If he succeeds in making the therapy work, it may lead to an effective treatment for a form of cancer that is now highly lethal.

Developing a blood test for earlier diagnosis of ovarian cancer

Ovarian cancer is often discovered too late, and the disease therefore has a high mortality rate. Ulf Gyllensten has developed a blood test that can differentiate between benign and malignant tumours and can potentially be used to screen for ovarian cancer. He will now validate the test further, so it can be used clinically.

Only 30-40 per cent of those diagnosed with ovarian cancer live longer than five years. To be able to discover the disease at an earlier stage, Ulf Gyllensten, professor at the Department of Immunology, Genetics and Pathology, Uppsala University, has developed a blood test for ovarian cancer. The test is based on the levels of eleven different proteins in the blood, which change when someone develops ovarian cancer.

In his previous research, Ulf Gyllensten has shown that the test can differentiate between healthy and sick women with a high degree of certainty. He will now receive SEK 3 million from the Sjöberg Foundation to investigate how the test can be used in the healthcare system, where it could have three important functions.

The first one is to contribute to more accurate diagnosis. Currently, when an ovarian tumour is discovered using ultrasound, an operation is necessary to determine whether it is benign or malignant. In three of five cases, the tumour is benign, and the operation was conducted unnecessarily. With the new test, many of these unnecessary surgical interventions can be avoided.

Another area of use is to discover more quickly, post-treatment, whether someone is at risk of a recurrence of ovarian cancer. The third is to use the test to screen women for ovarian cancer. Ulf Gyllensten will investigate whether it is possible to conduct the test at the same time as women are screened for cervical cancer. The earlier the disease is discovered, the more lives can be saved.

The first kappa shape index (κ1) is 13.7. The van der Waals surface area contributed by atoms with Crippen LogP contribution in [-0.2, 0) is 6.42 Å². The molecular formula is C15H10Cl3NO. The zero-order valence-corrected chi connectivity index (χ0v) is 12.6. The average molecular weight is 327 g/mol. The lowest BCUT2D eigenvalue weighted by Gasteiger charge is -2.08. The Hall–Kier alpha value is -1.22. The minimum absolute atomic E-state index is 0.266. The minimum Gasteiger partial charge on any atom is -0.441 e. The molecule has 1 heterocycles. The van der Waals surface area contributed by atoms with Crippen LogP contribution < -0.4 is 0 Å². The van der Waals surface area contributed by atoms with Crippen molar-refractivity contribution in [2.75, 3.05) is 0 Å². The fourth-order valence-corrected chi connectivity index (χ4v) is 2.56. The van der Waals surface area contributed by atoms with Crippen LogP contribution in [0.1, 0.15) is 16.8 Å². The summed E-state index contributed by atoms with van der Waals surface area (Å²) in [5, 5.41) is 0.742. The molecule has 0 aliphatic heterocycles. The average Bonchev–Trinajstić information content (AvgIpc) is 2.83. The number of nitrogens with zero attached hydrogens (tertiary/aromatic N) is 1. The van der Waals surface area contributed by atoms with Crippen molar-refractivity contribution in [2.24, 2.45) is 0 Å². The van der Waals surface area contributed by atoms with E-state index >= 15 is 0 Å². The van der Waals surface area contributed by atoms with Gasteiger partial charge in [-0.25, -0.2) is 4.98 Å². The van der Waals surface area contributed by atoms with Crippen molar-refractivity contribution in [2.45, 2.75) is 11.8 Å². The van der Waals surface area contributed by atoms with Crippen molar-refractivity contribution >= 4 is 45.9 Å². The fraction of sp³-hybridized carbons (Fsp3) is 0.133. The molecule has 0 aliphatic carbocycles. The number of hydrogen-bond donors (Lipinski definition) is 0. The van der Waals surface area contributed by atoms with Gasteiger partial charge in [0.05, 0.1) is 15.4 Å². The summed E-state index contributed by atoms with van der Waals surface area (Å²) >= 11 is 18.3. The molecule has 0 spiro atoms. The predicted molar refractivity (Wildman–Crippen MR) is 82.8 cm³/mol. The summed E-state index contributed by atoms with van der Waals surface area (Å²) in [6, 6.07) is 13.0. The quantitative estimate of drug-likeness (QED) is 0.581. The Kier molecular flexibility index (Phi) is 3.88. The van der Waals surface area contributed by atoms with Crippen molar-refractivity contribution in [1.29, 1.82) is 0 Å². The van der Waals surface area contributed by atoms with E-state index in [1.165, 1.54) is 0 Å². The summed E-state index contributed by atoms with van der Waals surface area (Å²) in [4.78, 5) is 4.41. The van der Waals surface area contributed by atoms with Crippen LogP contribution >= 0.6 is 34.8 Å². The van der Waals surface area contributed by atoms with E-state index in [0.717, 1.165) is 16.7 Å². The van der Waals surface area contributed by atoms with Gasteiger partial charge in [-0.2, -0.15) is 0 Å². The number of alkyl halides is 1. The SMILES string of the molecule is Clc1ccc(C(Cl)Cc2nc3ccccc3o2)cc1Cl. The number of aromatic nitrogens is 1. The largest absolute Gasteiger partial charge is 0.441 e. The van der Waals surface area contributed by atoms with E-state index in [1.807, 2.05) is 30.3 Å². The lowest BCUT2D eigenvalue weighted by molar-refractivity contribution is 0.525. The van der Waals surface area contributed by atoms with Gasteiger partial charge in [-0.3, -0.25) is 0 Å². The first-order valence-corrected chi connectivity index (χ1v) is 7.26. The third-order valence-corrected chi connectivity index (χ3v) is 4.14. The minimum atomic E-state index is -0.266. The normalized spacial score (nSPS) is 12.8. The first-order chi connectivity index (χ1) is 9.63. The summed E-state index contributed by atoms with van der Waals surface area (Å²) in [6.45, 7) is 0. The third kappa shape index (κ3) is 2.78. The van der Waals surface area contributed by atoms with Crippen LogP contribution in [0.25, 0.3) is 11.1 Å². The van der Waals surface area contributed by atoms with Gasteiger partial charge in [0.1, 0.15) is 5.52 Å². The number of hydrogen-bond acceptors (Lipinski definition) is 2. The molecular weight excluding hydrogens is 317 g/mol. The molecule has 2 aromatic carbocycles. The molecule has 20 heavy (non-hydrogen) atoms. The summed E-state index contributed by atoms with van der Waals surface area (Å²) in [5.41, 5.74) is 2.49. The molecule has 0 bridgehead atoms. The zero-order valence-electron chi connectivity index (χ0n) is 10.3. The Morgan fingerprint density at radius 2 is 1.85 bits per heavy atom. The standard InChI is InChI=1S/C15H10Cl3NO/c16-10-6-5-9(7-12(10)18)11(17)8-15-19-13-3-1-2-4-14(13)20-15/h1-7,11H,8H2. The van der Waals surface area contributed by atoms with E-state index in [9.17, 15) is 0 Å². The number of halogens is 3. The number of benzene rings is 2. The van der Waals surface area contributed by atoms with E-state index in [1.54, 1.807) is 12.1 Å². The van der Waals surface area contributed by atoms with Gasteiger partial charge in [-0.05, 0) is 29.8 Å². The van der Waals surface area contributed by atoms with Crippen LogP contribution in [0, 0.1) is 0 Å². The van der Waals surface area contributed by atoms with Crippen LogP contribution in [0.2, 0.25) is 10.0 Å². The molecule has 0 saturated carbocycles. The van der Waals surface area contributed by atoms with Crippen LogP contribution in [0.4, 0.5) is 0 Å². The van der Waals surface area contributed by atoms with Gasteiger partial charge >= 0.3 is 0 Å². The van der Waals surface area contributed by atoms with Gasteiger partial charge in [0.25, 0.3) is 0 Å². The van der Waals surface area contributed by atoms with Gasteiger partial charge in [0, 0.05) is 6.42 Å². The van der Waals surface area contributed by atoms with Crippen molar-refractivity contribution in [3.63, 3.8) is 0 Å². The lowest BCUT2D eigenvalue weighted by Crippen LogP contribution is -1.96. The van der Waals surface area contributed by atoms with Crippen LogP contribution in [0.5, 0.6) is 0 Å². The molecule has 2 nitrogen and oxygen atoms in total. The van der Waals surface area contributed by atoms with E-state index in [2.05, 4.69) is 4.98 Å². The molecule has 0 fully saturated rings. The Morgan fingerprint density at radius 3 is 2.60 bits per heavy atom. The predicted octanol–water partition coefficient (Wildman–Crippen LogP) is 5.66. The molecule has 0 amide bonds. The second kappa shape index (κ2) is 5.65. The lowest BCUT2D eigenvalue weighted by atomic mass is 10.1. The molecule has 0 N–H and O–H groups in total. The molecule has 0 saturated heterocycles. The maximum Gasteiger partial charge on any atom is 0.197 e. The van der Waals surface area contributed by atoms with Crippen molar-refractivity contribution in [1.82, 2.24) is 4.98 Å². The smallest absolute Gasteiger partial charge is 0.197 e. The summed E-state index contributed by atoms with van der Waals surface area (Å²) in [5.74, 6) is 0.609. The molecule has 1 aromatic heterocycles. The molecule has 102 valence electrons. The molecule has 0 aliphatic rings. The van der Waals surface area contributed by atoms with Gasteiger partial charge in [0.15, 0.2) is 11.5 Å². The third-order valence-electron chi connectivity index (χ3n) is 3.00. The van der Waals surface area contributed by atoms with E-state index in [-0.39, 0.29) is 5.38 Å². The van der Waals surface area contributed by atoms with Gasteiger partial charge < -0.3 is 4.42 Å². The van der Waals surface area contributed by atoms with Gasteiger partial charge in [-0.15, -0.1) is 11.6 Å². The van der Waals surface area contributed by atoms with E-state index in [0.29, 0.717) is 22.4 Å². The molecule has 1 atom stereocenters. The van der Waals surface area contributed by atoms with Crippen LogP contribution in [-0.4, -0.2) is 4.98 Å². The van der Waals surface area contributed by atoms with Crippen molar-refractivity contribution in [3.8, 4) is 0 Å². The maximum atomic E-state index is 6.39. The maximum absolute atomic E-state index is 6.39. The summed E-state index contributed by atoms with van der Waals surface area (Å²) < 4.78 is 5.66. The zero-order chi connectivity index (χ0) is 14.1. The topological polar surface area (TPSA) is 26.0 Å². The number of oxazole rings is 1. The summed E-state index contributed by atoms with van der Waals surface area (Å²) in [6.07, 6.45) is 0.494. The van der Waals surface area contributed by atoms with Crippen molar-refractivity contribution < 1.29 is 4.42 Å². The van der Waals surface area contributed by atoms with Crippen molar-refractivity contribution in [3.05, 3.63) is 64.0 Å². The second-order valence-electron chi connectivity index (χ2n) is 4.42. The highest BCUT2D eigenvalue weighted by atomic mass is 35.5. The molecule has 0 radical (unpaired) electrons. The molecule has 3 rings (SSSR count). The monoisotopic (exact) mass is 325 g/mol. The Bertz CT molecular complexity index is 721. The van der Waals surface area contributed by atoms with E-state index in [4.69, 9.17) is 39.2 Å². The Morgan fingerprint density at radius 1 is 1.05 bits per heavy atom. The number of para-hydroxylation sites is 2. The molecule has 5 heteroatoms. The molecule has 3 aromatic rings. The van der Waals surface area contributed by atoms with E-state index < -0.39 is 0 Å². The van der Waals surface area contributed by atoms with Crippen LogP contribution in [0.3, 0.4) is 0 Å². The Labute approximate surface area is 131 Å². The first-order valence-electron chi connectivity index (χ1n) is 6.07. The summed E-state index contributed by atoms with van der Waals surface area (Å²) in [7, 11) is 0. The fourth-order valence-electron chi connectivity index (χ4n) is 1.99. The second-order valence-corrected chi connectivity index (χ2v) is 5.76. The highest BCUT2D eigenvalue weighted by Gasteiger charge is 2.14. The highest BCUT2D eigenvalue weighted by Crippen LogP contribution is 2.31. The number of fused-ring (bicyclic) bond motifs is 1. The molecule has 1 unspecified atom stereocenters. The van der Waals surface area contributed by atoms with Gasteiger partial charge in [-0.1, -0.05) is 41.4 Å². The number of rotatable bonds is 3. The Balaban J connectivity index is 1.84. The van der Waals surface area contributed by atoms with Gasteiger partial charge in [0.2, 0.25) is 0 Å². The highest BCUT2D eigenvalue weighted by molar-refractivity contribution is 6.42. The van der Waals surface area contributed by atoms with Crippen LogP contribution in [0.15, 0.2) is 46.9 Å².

Karolinska Institutet

Will get liver cancer cells to fall for their own trick

In the most common form of liver cancer, hepatocellular carcinoma, the cells produce large amounts of free radicals. Thomas Helleday has discovered that they protect themselves against the free radicals using a special enzyme, OGG1. By knocking out this protection, he will now try to get the cancer cells to kill themselves. 

Cancer cells generally produce large amounts of free radicals, which damage the cells’ DNA. To protect themselves against the free radicals, they also produce a special protein, 8-Oxoguanine glycosylase (OGG1), which can repair the damaged DNA. Thomas Helleday, professor of translational medicine and chemical biology at Karolinska Institutet, has discovered that if he knocks out OGG1, cancer cells can be destroyed by the free radicals that they produce themselves.

He will now receive SEK 3 million from the Sjöberg Foundation to investigate the effect an OGG1 blockade can have on liver cancer. Preliminary data shows that if liver cancer cells produce a great deal of OGG1 – and thus have very effective protection from free radicals – this is linked to a poorer prognosis for the patient. Therefore, an OGG1 blockade could provide extra benefits in liver cancer.

In the first stage, Thomas Helleday’s research group will use molecules they have previously developed, and which inhibit OGG1, to see how they affect liver cancer cells. If the trials are positive, the research group will apply for additional funding to develop pharmaceutical candidates for testing in clinical trials. The long-term objective is to develop a beneficial treatment for one of the deadliest forms of cancer.


Will help the immune system to attack liver cancer cells